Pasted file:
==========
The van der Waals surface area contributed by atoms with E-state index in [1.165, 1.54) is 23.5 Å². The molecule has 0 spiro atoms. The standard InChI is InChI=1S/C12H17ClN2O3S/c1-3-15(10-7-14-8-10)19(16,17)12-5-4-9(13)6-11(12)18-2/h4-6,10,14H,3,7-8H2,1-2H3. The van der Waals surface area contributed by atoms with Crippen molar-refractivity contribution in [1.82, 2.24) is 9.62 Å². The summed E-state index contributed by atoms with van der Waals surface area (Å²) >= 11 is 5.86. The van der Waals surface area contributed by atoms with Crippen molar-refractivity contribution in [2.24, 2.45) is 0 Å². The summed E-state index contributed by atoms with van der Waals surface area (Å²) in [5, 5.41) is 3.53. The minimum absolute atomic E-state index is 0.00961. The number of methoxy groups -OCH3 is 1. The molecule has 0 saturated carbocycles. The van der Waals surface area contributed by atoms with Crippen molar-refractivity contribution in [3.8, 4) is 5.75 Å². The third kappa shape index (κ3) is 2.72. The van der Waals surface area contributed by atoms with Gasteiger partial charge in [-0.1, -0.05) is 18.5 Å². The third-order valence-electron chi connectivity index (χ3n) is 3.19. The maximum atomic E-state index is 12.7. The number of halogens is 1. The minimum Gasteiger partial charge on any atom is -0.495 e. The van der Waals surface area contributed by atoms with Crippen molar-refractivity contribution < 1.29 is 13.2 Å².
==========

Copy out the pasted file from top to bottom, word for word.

The van der Waals surface area contributed by atoms with E-state index in [1.165, 1.54) is 23.5 Å². The molecule has 0 spiro atoms. The standard InChI is InChI=1S/C12H17ClN2O3S/c1-3-15(10-7-14-8-10)19(16,17)12-5-4-9(13)6-11(12)18-2/h4-6,10,14H,3,7-8H2,1-2H3. The van der Waals surface area contributed by atoms with Crippen molar-refractivity contribution in [1.82, 2.24) is 9.62 Å². The summed E-state index contributed by atoms with van der Waals surface area (Å²) >= 11 is 5.86. The van der Waals surface area contributed by atoms with Crippen molar-refractivity contribution in [2.24, 2.45) is 0 Å². The summed E-state index contributed by atoms with van der Waals surface area (Å²) in [5, 5.41) is 3.53. The minimum absolute atomic E-state index is 0.00961. The number of methoxy groups -OCH3 is 1. The molecule has 0 saturated carbocycles. The van der Waals surface area contributed by atoms with Crippen molar-refractivity contribution in [3.8, 4) is 5.75 Å². The third kappa shape index (κ3) is 2.72. The van der Waals surface area contributed by atoms with Gasteiger partial charge in [-0.1, -0.05) is 18.5 Å². The third-order valence-electron chi connectivity index (χ3n) is 3.19. The maximum atomic E-state index is 12.7. The number of halogens is 1. The minimum Gasteiger partial charge on any atom is -0.495 e. The van der Waals surface area contributed by atoms with Crippen molar-refractivity contribution < 1.29 is 13.2 Å².